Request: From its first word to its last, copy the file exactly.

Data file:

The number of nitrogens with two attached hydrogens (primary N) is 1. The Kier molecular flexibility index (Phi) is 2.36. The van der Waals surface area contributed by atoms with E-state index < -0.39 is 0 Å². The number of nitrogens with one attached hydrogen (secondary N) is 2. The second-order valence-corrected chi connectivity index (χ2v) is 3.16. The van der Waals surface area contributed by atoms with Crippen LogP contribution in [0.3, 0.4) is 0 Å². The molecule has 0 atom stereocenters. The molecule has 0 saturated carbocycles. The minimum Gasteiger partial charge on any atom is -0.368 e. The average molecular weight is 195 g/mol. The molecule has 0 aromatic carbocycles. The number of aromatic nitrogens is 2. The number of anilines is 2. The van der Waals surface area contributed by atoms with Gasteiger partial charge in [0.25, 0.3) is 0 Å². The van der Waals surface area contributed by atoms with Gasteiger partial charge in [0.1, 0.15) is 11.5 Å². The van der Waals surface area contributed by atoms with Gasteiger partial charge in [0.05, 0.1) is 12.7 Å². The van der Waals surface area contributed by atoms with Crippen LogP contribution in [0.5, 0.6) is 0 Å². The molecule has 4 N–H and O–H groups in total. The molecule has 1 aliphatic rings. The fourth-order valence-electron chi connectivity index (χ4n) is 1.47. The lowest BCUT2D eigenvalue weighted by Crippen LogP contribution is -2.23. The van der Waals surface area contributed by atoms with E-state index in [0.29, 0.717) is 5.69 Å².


The number of nitrogens with two attached hydrogens (primary N) is 1. The Kier molecular flexibility index (Phi) is 2.36. The van der Waals surface area contributed by atoms with E-state index < -0.39 is 0 Å². The number of nitrogens with one attached hydrogen (secondary N) is 2. The second-order valence-corrected chi connectivity index (χ2v) is 3.16. The van der Waals surface area contributed by atoms with Crippen LogP contribution in [0.3, 0.4) is 0 Å². The molecule has 0 atom stereocenters. The molecule has 0 saturated carbocycles. The minimum Gasteiger partial charge on any atom is -0.368 e. The average molecular weight is 195 g/mol. The molecule has 0 aromatic carbocycles. The number of aromatic nitrogens is 2. The number of anilines is 2. The van der Waals surface area contributed by atoms with Gasteiger partial charge in [0.25, 0.3) is 0 Å². The van der Waals surface area contributed by atoms with Gasteiger partial charge in [0.1, 0.15) is 11.5 Å². The van der Waals surface area contributed by atoms with Gasteiger partial charge in [0.05, 0.1) is 12.7 Å². The van der Waals surface area contributed by atoms with Crippen LogP contribution in [0.5, 0.6) is 0 Å². The molecule has 4 N–H and O–H groups in total. The molecule has 1 aliphatic rings. The fourth-order valence-electron chi connectivity index (χ4n) is 1.47. The lowest BCUT2D eigenvalue weighted by Crippen LogP contribution is -2.23. The van der Waals surface area contributed by atoms with E-state index in [0.29, 0.717) is 5.69 Å².